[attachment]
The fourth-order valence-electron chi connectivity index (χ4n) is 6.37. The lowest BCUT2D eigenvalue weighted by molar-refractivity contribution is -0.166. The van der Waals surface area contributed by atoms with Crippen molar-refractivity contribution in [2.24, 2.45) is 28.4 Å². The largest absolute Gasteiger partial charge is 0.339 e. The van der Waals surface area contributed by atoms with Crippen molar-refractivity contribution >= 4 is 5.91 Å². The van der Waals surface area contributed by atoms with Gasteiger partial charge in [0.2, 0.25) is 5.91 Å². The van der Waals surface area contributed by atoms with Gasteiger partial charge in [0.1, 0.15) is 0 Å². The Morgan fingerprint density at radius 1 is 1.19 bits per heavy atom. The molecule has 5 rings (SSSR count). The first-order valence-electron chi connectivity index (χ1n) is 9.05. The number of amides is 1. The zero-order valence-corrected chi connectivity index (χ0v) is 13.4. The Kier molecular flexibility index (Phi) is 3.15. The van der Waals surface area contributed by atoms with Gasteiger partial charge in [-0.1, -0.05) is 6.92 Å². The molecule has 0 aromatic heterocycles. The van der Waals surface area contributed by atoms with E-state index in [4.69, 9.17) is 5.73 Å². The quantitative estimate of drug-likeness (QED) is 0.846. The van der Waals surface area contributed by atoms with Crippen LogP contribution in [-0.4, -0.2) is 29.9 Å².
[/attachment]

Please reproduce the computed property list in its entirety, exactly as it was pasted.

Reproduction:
The fourth-order valence-electron chi connectivity index (χ4n) is 6.37. The lowest BCUT2D eigenvalue weighted by molar-refractivity contribution is -0.166. The van der Waals surface area contributed by atoms with Crippen molar-refractivity contribution in [2.24, 2.45) is 28.4 Å². The largest absolute Gasteiger partial charge is 0.339 e. The van der Waals surface area contributed by atoms with Crippen molar-refractivity contribution >= 4 is 5.91 Å². The van der Waals surface area contributed by atoms with Gasteiger partial charge in [0.2, 0.25) is 5.91 Å². The van der Waals surface area contributed by atoms with Gasteiger partial charge in [0.1, 0.15) is 0 Å². The Morgan fingerprint density at radius 1 is 1.19 bits per heavy atom. The molecule has 5 rings (SSSR count). The first-order valence-electron chi connectivity index (χ1n) is 9.05. The number of amides is 1. The zero-order valence-corrected chi connectivity index (χ0v) is 13.4. The Kier molecular flexibility index (Phi) is 3.15. The van der Waals surface area contributed by atoms with Gasteiger partial charge in [-0.1, -0.05) is 6.92 Å². The molecule has 0 aromatic heterocycles. The van der Waals surface area contributed by atoms with E-state index in [4.69, 9.17) is 5.73 Å². The quantitative estimate of drug-likeness (QED) is 0.846. The van der Waals surface area contributed by atoms with Crippen LogP contribution in [-0.4, -0.2) is 29.9 Å².